2011 Tristar Obak box
The Box – Click for Detail

Hobby boxes come with 24 6-card packs for a total of 144 cards, plus an oversized cabinet box loader card. I got this box from Dave and Adam’s Card World for $96, which translates into a $0.67/card ratio (not including the box loader). That price point puts Obak in the lower mid-shelf range, which is probably pretty appropriate given that Obak has never been tried in a football market, Tristar is a fairly small and certainly not a legendary company, and there will be no official NFL or NCAA branding any where in sight. Tristar is known for its autograph content though, so that is a promising factor in an otherwise mysterious premiere release.

2011 Tristar Obak pack
Gotta love the olde thyme cigarette ad guy…

The Breakdown:
Base Cards: 110 (7 duplicates)
   Gray: 2
   Orange (#/75): 1
   Green (#/25): 1
   Orange (#/10): 1
   Base T212: 23
   Brown (#/75): 2
   Base Autograph (#/100): 1
   Orange Autograph (#/75): 1
   Brown Autograph (#/50): 1
   Green Cut Autograph (#/25): 1
Box Loader
   T4 Cabinet Card: 1

2011 Tristar Obak2011 Tristar Obak
Click each image for a full-sized scan

1st Down, Design: In a word: vintage. Okay, that was a cop-out. But really, how else could you best describe Obak in a single word? Just looking at the first base card from the box will give you a pretty strong vintage sense. The (mostly) black and white photography, the very simplistic design scheme, and even the type font all scream vintage. I couldn’t help but think that even the card stock felt vintage, but I think that is because it is very similar to the stock used for Topps’ Allen & Ginter, the best recognized and universally loved modern vintage set on the market. On item that threw me for a loop was the choice of background images. At first I just assumed the original Obak sets must have had similar loud nature scenes in the background. Nope. If you look at images of some original 1909 Obak cards, they look like most other tobacco cards with their faux horizon and essentially just two-tone back drops. I’m not sure what inspired the modern backgrounds, but I don’t know that they work. It often distracted from the featured subject, especially with a black and white photograph.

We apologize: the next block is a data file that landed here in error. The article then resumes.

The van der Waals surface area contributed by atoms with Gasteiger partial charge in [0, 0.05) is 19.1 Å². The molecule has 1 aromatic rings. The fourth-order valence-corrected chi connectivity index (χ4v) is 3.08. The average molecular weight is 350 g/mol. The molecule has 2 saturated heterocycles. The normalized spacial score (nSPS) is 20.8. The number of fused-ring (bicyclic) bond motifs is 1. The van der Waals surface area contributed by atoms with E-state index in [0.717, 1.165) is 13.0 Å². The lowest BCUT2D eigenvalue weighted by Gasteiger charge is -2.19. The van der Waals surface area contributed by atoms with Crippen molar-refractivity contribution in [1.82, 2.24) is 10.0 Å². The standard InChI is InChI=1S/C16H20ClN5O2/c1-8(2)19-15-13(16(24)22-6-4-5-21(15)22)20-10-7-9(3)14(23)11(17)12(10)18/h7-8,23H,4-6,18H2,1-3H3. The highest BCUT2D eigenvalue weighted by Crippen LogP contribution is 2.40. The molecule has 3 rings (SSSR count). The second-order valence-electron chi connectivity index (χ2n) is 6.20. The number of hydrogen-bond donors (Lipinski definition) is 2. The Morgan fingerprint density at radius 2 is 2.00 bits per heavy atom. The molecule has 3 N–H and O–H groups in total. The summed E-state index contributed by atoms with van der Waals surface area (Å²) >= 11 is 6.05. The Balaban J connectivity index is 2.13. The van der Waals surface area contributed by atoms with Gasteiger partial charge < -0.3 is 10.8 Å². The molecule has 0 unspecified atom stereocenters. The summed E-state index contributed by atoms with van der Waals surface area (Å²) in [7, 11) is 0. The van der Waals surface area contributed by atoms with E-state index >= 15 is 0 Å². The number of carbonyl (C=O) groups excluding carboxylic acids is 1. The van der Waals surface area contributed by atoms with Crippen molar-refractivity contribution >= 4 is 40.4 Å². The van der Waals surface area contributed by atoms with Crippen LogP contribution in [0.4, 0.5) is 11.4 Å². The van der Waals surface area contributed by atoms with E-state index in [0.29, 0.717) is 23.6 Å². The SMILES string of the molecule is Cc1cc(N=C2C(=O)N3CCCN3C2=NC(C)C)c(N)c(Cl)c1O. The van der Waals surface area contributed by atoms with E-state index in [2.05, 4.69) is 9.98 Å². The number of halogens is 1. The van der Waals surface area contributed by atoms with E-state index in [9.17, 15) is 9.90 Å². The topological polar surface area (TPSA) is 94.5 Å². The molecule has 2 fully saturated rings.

2nd Down, Inserts: In a word: basic. The inserts were essentially just parallels of the base set. There are tobacco-sized mini parallels and autograph cards that just mimick the base card designs. The standard sized base set, the minis, and the autographed cards also have a bunch of various parallel levels, as noted by text color and serial numbering (see card back to help distinguish these). I’m not a huge fan of paralleling the crap out of a set, but I suppose this one was done fairly well. I do really like that all of the autographs are either signed on-card or are cut-signatures. I do not want to open the cut-auto can o’ worms, but I will say it is cool to pull an autograph of a football legend that has been playing on the Gridiron in the Sky for many years. At least the cut auto I pulled was not a Franken-cut and appears to just be a trimmed index card. I HATE when they crop photos or even older cards for these. The last insert of which to speak is the T4 cabinet cards, falling one per box (scan available here). I found the almost double-front design interesting and found the college tie-in between the two subjects to be effective. I’m just not a fan of over-sized cards, so this really did nothing for me.

3rd Down, Collation: In a word: decent. Out of 110 base cards, I pulled 7 duplicates. If you’ve read any 1&G Reviews in the past, you know that I hate duplicates, especially if I don’t also pull the entire base set. So it is pretty needless to say that I was disappointed with my 7 dupes and no complete set. At the time, I also realize how incredibly difficult that would be to assure, unless every pack/box/case was completely hand collated, which would just blow any sort of respectable production budget/product price. I did pull a respectable number of parallels and pulled all of the hits I was supposed to, so that is a good sign of effective pack-out quality control.